The story of Island Records extends far back, and well beyond, the “pink label” era addressed here. Even within the “pink label” era there were soul, blues, and Caribbean records that I have not mentioned. I have not attempted to cover the breadth of the Island catalog within even this limited time period (roughly 1967- 1970). 
Instead, the focus is on Island’s tectonic shift to the “new” music emerging out of the UK: psych/folk rock/blues rock/progressive and other genres in which Island Records was at the vanguard. I have thus used the “pink label era” as synonymous with this turning point, because Island’s repertoire during this era had such a significant, widespread impact on music that still influences what we listen to today.
My attempt to cover only a small slice of Island Records’ history (and even within that period, to address only some of the more notable releases) will no doubt leave more avid collectors and scholars of the label wanting.
To fill that void (which I acutely recognize), I thought it might be helpful to include some additional references:
The Famous British Collectable Record Labels is an ambitious series of books conceived by Yuri Grishin, one of which is devoted to Island. It is mainly a catalog of the various labels, including the label variations of different pressings and matrix information. It is also out of print. 
The Story of Island Records: Keep on Running edited by Suzette Newman (and Chris Salewicz with a foreword by Chris Blackwell) is a “coffee table” -style book that includes many images and was released in conjunction with (and to celebrate) Island’s 50th anniversary in 2009. It is not intended to be exhaustive, or in-depth, but is readily available.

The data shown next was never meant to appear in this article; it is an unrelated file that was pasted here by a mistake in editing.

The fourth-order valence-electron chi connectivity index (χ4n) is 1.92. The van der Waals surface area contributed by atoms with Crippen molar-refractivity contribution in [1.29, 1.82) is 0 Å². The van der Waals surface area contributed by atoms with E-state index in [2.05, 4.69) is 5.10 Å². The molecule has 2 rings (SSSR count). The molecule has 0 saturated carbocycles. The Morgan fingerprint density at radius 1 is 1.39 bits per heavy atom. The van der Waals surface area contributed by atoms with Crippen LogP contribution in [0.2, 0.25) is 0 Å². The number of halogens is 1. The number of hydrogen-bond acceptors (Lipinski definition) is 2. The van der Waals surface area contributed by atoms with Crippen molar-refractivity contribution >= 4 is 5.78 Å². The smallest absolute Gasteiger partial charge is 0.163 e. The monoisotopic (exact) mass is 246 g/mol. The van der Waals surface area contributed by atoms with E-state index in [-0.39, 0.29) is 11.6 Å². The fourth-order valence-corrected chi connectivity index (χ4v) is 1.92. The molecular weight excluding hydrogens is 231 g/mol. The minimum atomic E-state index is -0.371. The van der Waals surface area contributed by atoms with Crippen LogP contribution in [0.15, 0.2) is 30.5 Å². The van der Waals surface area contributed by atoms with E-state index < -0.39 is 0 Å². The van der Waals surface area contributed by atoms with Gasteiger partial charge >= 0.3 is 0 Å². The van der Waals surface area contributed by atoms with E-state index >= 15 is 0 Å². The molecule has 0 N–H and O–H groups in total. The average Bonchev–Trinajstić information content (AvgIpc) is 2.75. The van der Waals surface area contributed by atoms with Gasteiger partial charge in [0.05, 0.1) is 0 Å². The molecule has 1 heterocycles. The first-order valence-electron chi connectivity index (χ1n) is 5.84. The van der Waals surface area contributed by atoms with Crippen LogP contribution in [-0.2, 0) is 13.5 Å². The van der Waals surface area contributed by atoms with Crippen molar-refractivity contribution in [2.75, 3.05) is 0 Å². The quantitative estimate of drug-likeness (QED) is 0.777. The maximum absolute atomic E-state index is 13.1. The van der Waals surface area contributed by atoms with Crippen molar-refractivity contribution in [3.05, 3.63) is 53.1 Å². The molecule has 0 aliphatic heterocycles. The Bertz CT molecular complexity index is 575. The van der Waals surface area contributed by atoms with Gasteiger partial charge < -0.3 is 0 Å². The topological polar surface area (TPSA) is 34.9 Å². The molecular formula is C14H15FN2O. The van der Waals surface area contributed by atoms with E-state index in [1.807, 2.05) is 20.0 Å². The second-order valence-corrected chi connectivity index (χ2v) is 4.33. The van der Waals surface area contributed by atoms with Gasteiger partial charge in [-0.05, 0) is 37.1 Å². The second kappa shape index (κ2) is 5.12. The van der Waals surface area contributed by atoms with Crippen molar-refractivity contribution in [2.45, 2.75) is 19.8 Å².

There was also a series intended for record dealers published in the 1970’s called The Island Book of Records, one of which was set out as an illustrated dictionary. These are quite rare. According to Neil Storey, who was with Island in in the “press office” during the 70’s and 80’s:
“These were all dealer catalogues and cover the varying periods of Island. More often than not, record shops would have a box of these on the counter and one could simply pick one up and, if one was a collector like I was, you went home and ticked off the LPs you had… and could therefore keep a track of what had been released and therefore, also, what one didn’t have. By and large (certainly for a time) these were called The Island Book of Records. Nowadays, these are fairly rare…”.
Gareth Murphy takes up some discussion of the significance of Island Records at the time, and its growth from a small independent label to its eventual acquisition by Polygram, in the recent Cowboys and Indies.  Based on the endnotes, it does not appear that the author interviewed Blackwell.
I am not aware of any serious attempt at a biography of Chris Blackwell, something that is probably long overdue. If done right, it would require the sort of massive effort more commonly associated with scholarly, multi-volume tomes about world-changing pubic figures. (There would be no small irony in this, since Blackwell’s personal style is hardly Churchillian, but given Blackwell’s drive, persistence and uncompromising approach to life, perhaps there’s less irony here than I thought).
I have also not yet found a complete discography of Island. There are pieces of it, some significant, but given the longevity of the company, the various issues in different countries and the variety of labels affiliated with Island over the years, this alone would be a massive, painstaking effort. One can start with the Wikipedia discography for Island Records, which is also not complete, but a decent point of entry.
Island pressings, plants and matrix numbers
This is another area where information is incomplete and much of it appears to have been reconstructed by enthusiasts and collectors; although Island did have its own pressing plant (which apparently was sold in the late 70’s), it depended on a number of other companies to manufacture its records during the “pink label” era, including Philips (Phonodisc Ltd./Phonogram), EMI and a few other plants (e.g. Orlake). The Philips manufactured records usually had nomenclature of a letter, e.g. “A” or “B” followed by a number; EMI pressings (at least those done for Island) usually had a number followed by a “U” (which various sources indicate meant the mastering was done outside of EMI/Abbey Road).